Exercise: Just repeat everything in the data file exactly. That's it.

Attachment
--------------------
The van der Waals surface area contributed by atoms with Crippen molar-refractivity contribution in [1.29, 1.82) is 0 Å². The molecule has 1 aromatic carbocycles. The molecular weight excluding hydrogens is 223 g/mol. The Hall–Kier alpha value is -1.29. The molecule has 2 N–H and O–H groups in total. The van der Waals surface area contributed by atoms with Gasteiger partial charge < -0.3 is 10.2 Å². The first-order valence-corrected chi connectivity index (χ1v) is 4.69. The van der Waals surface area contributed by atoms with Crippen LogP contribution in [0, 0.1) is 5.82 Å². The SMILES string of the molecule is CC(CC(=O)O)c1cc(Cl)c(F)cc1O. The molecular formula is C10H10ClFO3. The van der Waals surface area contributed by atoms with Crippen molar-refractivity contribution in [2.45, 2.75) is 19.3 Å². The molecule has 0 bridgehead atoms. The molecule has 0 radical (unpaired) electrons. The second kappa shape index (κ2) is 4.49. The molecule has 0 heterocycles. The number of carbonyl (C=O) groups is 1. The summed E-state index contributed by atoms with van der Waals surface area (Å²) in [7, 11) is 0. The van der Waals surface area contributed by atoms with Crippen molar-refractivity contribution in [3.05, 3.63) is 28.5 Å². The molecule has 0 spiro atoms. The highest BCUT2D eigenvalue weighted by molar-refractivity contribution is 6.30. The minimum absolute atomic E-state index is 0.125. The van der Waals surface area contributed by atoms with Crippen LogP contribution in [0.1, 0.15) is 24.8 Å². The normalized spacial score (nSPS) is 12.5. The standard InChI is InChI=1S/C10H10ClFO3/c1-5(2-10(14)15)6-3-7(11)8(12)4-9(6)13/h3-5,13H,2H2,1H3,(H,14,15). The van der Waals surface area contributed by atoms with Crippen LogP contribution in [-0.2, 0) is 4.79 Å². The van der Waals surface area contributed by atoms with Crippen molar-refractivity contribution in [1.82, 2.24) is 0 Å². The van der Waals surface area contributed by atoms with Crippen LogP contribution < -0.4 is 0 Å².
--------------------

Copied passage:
The van der Waals surface area contributed by atoms with Crippen molar-refractivity contribution in [1.29, 1.82) is 0 Å². The molecule has 1 aromatic carbocycles. The molecular weight excluding hydrogens is 223 g/mol. The Hall–Kier alpha value is -1.29. The molecule has 2 N–H and O–H groups in total. The van der Waals surface area contributed by atoms with Gasteiger partial charge < -0.3 is 10.2 Å². The first-order valence-corrected chi connectivity index (χ1v) is 4.69. The van der Waals surface area contributed by atoms with Crippen LogP contribution in [0, 0.1) is 5.82 Å². The SMILES string of the molecule is CC(CC(=O)O)c1cc(Cl)c(F)cc1O. The molecular formula is C10H10ClFO3. The van der Waals surface area contributed by atoms with Crippen molar-refractivity contribution in [2.45, 2.75) is 19.3 Å². The molecule has 0 bridgehead atoms. The molecule has 0 radical (unpaired) electrons. The second kappa shape index (κ2) is 4.49. The molecule has 0 heterocycles. The number of carbonyl (C=O) groups is 1. The summed E-state index contributed by atoms with van der Waals surface area (Å²) in [7, 11) is 0. The van der Waals surface area contributed by atoms with Crippen molar-refractivity contribution in [3.05, 3.63) is 28.5 Å². The molecule has 0 spiro atoms. The highest BCUT2D eigenvalue weighted by molar-refractivity contribution is 6.30. The minimum absolute atomic E-state index is 0.125. The van der Waals surface area contributed by atoms with Crippen LogP contribution in [0.1, 0.15) is 24.8 Å². The normalized spacial score (nSPS) is 12.5. The standard InChI is InChI=1S/C10H10ClFO3/c1-5(2-10(14)15)6-3-7(11)8(12)4-9(6)13/h3-5,13H,2H2,1H3,(H,14,15). The van der Waals surface area contributed by atoms with Crippen LogP contribution in [-0.2, 0) is 4.79 Å². The van der Waals surface area contributed by atoms with Crippen molar-refractivity contribution in [1.82, 2.24) is 0 Å². The van der Waals surface area contributed by atoms with Crippen LogP contribution < -0.4 is 0 Å².